Unclear on the concept
Monday, Jun 30, 2014
* From Kristen McQueary in the Tribune…
* I called State Board of Elections Executive Director Rupert Borgsmiller and asked about these examples. Let’s take them one at a time.
Borgsmiller opined, “It’s supposed to be Jones St. and they put Tones St.?” If so, he said, it’s likely “we would’ve counted that as a valid signature.”
“If it’s something that would be that minor, especially if the signature matches, I would have anticipated that would’ve been a valid signature,” Borgsmiller said.
Borgsmiller admitted, though, that if there is a Jr. and a Sr. living at the same residence and one is registered and the other is not, then that would be a definite problem, but it seems like it would be a pretty rare thing.
As far as the last point, “You’re not looking at a mortgage to see if that person owns the house,” Borgsmiller rightly said.
Also, keep in mind that the State Board has a much more lenient policy on these sorts of things than, say the Chicago Elections Commission, which is extremely picky (particularly for non-incumbents). So, this first-ever consolidation of a petition review at the state level probably benefited the remappers.
* This is the breakdown of the 25,000 sample of the remap reform petitions that the Board of Elections gave me earlier this month…
The remap reformers followed up by saying they had incontrovertible proof that at least 4,130 of those stricken entries were valid. They needed, depending on duplicates, somewhere between 2,500 and 3,000 of those to be ruled valid - a rate of between 60 and 77 percent.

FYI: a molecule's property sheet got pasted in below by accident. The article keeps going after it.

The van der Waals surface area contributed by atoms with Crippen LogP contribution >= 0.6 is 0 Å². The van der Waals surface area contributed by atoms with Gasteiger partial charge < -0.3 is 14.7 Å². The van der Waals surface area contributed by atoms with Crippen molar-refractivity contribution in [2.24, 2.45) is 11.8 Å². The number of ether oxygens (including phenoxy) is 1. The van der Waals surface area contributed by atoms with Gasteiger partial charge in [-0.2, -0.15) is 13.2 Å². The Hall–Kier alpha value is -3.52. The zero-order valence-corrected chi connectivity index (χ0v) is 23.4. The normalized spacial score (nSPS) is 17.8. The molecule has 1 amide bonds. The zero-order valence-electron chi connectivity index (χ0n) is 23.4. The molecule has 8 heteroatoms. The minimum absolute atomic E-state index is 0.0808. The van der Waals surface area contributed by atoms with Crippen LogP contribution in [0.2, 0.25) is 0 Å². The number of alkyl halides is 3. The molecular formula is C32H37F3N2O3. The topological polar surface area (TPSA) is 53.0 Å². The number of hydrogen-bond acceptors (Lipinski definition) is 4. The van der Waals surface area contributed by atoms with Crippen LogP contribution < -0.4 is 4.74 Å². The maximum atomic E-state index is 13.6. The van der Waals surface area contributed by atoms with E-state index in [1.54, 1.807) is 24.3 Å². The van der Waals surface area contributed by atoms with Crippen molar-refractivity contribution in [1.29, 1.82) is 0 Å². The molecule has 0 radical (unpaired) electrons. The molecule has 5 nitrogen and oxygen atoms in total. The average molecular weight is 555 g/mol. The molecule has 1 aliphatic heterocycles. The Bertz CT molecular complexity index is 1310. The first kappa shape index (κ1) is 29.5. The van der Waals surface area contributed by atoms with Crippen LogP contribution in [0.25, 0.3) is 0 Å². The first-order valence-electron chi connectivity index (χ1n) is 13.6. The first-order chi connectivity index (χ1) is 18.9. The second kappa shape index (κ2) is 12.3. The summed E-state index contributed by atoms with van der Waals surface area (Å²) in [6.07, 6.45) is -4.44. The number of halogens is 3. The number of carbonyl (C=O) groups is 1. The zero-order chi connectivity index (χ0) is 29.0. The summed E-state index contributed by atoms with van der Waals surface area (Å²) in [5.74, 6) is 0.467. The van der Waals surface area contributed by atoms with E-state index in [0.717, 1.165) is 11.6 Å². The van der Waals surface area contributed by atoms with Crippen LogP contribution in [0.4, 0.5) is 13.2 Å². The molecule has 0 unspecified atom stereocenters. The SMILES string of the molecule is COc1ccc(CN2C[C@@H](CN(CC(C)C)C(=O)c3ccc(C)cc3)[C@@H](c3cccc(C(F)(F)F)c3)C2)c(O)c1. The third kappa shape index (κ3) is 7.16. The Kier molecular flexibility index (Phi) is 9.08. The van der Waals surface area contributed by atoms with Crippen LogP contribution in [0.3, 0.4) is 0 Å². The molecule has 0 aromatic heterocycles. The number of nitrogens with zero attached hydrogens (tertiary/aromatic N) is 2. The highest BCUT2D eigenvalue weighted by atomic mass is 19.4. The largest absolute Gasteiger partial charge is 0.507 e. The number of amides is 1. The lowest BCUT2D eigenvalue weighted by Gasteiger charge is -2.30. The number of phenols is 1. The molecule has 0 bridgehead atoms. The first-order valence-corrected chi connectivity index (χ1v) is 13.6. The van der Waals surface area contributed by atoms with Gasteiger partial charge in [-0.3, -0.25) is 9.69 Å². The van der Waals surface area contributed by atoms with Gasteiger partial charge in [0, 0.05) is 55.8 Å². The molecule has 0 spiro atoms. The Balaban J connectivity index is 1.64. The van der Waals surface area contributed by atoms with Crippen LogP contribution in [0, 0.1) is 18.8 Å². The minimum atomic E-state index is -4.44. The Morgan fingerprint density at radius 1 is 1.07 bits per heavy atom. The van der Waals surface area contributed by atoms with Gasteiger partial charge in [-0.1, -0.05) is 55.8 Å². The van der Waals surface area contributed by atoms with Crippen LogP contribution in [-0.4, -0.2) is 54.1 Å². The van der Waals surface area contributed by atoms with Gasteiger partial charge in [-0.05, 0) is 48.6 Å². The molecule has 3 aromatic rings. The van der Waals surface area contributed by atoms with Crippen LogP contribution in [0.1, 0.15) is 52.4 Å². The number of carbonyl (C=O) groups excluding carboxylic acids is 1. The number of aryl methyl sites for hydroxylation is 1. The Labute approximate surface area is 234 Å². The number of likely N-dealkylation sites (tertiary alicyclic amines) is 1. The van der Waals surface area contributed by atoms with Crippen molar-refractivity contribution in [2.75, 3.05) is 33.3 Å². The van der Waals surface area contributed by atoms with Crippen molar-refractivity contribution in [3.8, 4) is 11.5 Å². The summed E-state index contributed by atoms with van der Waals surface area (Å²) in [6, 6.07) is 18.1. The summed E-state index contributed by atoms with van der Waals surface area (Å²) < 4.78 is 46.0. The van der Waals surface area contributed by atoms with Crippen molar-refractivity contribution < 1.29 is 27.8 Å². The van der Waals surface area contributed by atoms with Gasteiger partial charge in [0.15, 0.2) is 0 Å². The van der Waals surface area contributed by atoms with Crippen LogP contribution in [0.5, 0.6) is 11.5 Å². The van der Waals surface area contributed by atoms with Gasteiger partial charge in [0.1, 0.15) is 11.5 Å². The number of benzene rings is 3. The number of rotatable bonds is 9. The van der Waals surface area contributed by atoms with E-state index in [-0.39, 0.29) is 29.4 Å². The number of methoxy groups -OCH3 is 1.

By last Thursday, according to Borgsmiller, Board of Elections staff and the remappers had managed to get through 1,197 of those 4,130. Borgsmiller said 519 of those entries remained invalid - a whopping 43 percent of the entries that the reformers had insisted were carefully checked and believed to be valid.
Another 678 of the remappers’ own supposedly carefully vetted signatures were ruled valid.
But 11 of those were found to be duplicates. The more duplicates found, the more the final formula for success changes.
* Mike Kasper’s team found that 11,918 people out of 360,000 people who had no voter registration issues signed the remap petition a total of 31,590 times. From a Kasper team member on June 18th…
* And those weren’t the only problems. I posted this late Friday after comments were closed, so let’s post it again. From Tribune reporter Rick Pearson…
* McQueary’s main point is absolutely valid: MJM attorney Mike Kasper essentially writes the election laws that he then uses to kick people off the ballot or keep his own candidates on the ballot. He’s helped make the process a lot more difficult for outsiders to navigate. No argument there. At all. It’s what Madigan wants, so it’s what Kasper does.
But her specific objections fall way short of reality, as does her conclusion. These petitions were fatally flawed. Combine that with a serious constitutional issue and failure is the one and only option.